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Identifying Minerals Uses of Minerals Mohs Hardness Scale What Is a Mineral? A mineral, by definition, must meet four criteria. It must be a naturally occurring, solid substance that has an internal crystal structure and is formed by inorganic processes. How Do Minerals Form? Minerals form in a wide variety of geologic environments. Some, like garnet, asbestos, talc and kyanite, form as a result of intense heat and pressure created during metamorphism. Some minerals form from hot-water solutions created when ground water is heated by magma. Dissolved metals and other elements in the hot liquid solution crystallize forming new minerals. Other minerals form from liquid rock (magma) as the magma cools. Yet another group of minerals forms as ocean water evaporates. talc gypsum calcite fluorite apatite feldspar quartz topaz corundum diamond 1 2 3 4 5 6 7 8 9 10 Many of the commodities we consume and use every day are mined from rocks and minerals. For example, the element fluorine is used to make fluoride for toothpaste. Copper pipes and wires are made from the copper minerals malachite and cuprite. The steel used to make appliances and cars is a mixture of iron and other metals. Glass windows and drinking glasses are made from quartz sand. Gold is used in computers, cell phones and other electronic equipment. galena (with silver) Crystal System Every mineral forms a specific crystal shape. There are over 3,500 mineral species. All of these species belong to one of seven different crystal systems. The crystal systems are determined by the internal arrangement of the molecules in the mineral. Color Color is sometimes used to help identify a certain mineral. Streak Streak is the color of a mineral when it is crushed to a powder. This is found by rubbing the specimen on a piece of unglazed porcelain. Minerals with hardness greater than 7 do not leave a streak. Luster Luster is a description of how light reflects off of a mineral. Some of the luster descriptions are metallic, glassy (also called vitreous), earthy, adamantine (diamond-like), greasy and dull. Specific Gravity Specific gravity is a measure of the density of a mineral. The density is determined by comparing the mass of the mineral with the mass of an equal amount of water. Hardness A mineral’s hardness is determined by comparing the mineral to the known hardness of the minerals in the Mohs Hardness Scale. Cleavage & Fr acture Cleavage is a description of how a mineral breaks on flat planes. Fracture is a description of how a mineral breaks along curved or irregular surfaces. Special Properties There are also interesting physical properties that are unique to some minerals. For example, hematite always has a deep, blood red streak. Magnetite and lodestone are magnetic. diamond mica Minerals are identified based on their physical properties. gold crystals sulfur amethyst halite tourmaline copper talc a crystal structure (NaCl) magnetite same size - different densities As magma cools, ions in the magma combine to form specific minerals, such as topaz and tourmaline. Halite (rock salt) is the most common mineral formed by the evaporation of salt water. Gold and copper are formed from hot-water solutions. Talc is a mineral that can be found in metamorphic rock. Minerals © Copyright NewPath Learning. All Rights Reserved. 94-4101 www.newpathlearning.com Some photos courtesy of USGS.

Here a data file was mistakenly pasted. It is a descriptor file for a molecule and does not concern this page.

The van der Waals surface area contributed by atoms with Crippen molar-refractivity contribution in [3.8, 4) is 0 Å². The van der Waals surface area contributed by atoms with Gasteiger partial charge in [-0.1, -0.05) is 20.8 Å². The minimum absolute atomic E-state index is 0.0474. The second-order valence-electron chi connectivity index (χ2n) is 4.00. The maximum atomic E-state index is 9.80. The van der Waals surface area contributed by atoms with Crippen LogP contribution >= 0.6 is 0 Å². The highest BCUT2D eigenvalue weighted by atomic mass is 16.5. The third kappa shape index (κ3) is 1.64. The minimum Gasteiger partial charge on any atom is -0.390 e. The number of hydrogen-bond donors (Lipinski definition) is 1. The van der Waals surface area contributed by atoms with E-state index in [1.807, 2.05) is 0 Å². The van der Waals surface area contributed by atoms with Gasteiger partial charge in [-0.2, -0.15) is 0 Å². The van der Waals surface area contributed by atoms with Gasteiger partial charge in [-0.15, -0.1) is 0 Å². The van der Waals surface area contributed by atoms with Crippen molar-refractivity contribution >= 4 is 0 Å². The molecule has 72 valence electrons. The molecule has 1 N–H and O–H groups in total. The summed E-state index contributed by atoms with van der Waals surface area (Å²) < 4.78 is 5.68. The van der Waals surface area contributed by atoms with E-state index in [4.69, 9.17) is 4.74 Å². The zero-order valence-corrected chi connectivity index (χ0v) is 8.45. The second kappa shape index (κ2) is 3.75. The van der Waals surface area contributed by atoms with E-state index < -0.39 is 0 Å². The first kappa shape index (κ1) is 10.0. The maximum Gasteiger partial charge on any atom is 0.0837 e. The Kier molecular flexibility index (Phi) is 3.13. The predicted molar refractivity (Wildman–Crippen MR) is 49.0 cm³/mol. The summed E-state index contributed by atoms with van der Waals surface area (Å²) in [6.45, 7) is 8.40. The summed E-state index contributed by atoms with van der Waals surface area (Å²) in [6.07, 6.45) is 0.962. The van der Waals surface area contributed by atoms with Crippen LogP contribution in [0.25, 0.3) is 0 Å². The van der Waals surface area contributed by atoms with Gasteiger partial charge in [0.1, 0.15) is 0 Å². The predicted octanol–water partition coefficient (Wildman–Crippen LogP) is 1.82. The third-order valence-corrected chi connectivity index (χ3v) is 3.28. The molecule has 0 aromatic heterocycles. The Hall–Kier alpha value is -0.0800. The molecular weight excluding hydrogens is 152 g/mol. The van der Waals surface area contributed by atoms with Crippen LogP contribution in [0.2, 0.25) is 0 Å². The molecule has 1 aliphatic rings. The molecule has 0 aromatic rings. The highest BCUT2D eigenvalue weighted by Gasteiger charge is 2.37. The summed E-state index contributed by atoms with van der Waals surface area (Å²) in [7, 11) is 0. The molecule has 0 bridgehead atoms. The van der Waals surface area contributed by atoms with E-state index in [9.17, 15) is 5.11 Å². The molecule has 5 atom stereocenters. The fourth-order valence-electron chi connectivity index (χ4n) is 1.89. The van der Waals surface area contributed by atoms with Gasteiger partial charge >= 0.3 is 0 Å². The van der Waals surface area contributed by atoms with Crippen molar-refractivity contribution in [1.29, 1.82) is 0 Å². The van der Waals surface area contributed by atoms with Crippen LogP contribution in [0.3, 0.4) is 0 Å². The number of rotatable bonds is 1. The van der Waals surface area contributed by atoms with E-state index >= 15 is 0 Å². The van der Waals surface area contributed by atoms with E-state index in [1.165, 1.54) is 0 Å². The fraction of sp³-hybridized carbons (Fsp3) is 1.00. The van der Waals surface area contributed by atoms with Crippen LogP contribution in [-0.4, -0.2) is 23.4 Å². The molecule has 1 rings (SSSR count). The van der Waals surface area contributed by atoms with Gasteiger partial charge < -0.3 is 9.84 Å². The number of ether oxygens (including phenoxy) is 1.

Identifying Minerals Uses of Minerals cleavage color crystal structure fracture hardness luster magma Mohs Hardness Scale specific gravity streak Key Vocabulary Terms What Is a Mineral? __________________________________ __________________________________ __________________________________ __________________________________ __________________________________ How Do Minerals Form? __________________________________________ __________________________________________ __________________________________________ __________________________________________ __________________________________________ __________________________________________ Mohs Hardness Scale 1 2 3 4 5 6 7 8 9 10 __________________________________ __________________________________ __________________________________ __________________________________ __________________________________ __________________________________ __________________________________ __________________________________ __________________________________ Crystal System ________________________ ________________________ ________________________ ________________________ Color _______________________ _______________________ _______________________ Streak ____________________ ____________________ __________________________________ Luster _______________________ _______________________ _______________________ Specific Gravity ____________________ ____________________ ____________________ Hardness _______________________ _______________________ _______________________ Cleavage & Fr acture _______________________ _______________________ _______________________ _______________________ Special Properties ________________________ ________________________ ________________________ ________________________ Minerals are identified based on their physical properties. gold crystals magnetite same size - different densities galena (with silver) diamond mica sulfur Minerals © Copyright NewPath Learning. All Rights Reserved. 94-4101 www.newpathlearning.com Some photos courtesy of USGS. \|xiBAHBDy01790lz[
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